A full size, cylindrical tank trailer pulled by a truck tractor/ cab split open on its lower section at mid-span and released hundreds of gallons of hydrochloric acid (HCl) onto a secondary highway in a northeastern state. When this occurred the truck driver jumped out of the truck's cab and sustained acid burns to his ankles because he was wearing low-quarter shoes. In addition, most of the acid ran into a nearby stream and may have caused long-term environmental damage. An initial suit was brought by the truck driver - an independent subcontractor of the owner of the tanker - claiming that sufficient maintenance of the tanker had not been done and this caused the accident and his injuries. A separate suit was pending by the state against the owner of the tanker claiming that firm was responsible for the accident and potential environmental damages.
I was retained by a defense attorney representing the tanker's owner in the suit by the truck driver. It was believed that the failure may have been caused by corrosion of the wall of the tanker from the acid being transported. The question was why this occurred given that standard maintenance procedures had been followed.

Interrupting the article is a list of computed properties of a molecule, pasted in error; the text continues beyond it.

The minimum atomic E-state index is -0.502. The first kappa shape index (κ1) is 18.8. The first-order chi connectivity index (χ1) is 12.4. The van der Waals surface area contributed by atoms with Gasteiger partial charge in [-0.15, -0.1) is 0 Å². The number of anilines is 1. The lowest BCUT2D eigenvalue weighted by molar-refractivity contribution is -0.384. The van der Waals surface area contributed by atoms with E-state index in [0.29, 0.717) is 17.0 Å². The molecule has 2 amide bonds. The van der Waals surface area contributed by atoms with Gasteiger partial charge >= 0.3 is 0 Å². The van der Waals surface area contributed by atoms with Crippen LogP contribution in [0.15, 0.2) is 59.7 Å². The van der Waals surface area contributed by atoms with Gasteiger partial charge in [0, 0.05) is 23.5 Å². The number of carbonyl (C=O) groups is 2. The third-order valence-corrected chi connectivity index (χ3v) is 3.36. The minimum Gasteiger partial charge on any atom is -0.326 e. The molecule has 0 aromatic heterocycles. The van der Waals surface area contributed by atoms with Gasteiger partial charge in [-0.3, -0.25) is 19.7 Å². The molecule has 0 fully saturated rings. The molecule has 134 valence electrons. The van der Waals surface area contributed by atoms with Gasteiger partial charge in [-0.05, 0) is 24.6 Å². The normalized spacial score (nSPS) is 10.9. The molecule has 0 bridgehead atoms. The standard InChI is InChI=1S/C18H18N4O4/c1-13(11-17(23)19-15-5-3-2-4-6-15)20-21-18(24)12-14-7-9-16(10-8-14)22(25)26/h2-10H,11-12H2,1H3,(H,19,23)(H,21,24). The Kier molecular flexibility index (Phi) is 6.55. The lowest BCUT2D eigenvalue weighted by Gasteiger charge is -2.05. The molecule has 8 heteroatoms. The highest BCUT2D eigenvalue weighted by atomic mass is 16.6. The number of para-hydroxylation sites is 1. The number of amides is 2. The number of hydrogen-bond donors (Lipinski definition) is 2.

HCl is a very aggressive acid and it will rapidly corrode many metals especially the plain carbon steel used to fabricate the wall of the tanker in question. It has been a common engineering practice to use carbon steel instead of more expensive and resistant alloys in HCl service but to provide an acid-resistant rubber liner inside the walls of the intended container to prevent acid-to-steel contact. Steel is relatively heavy and thus for economic operation of the transport service steel tankers' walls are made as thin as possible. However the tanker must be strong enough to safely resist the stresses imposed by the static weight of the liquids being carried plus the shock loads generated by travel over a variety of road hazards. The solution used here was to apply multiple external steel reinforcement components, spaced along the cylindrical tank to permit a relatively thin wall thickness of the overall structure. These components were "C" shaped units that were heated, rolled into an inside diameter equal to the outside diameter of the tanker and welded into place at their edges. This can be a viable and safe approach to tanker design.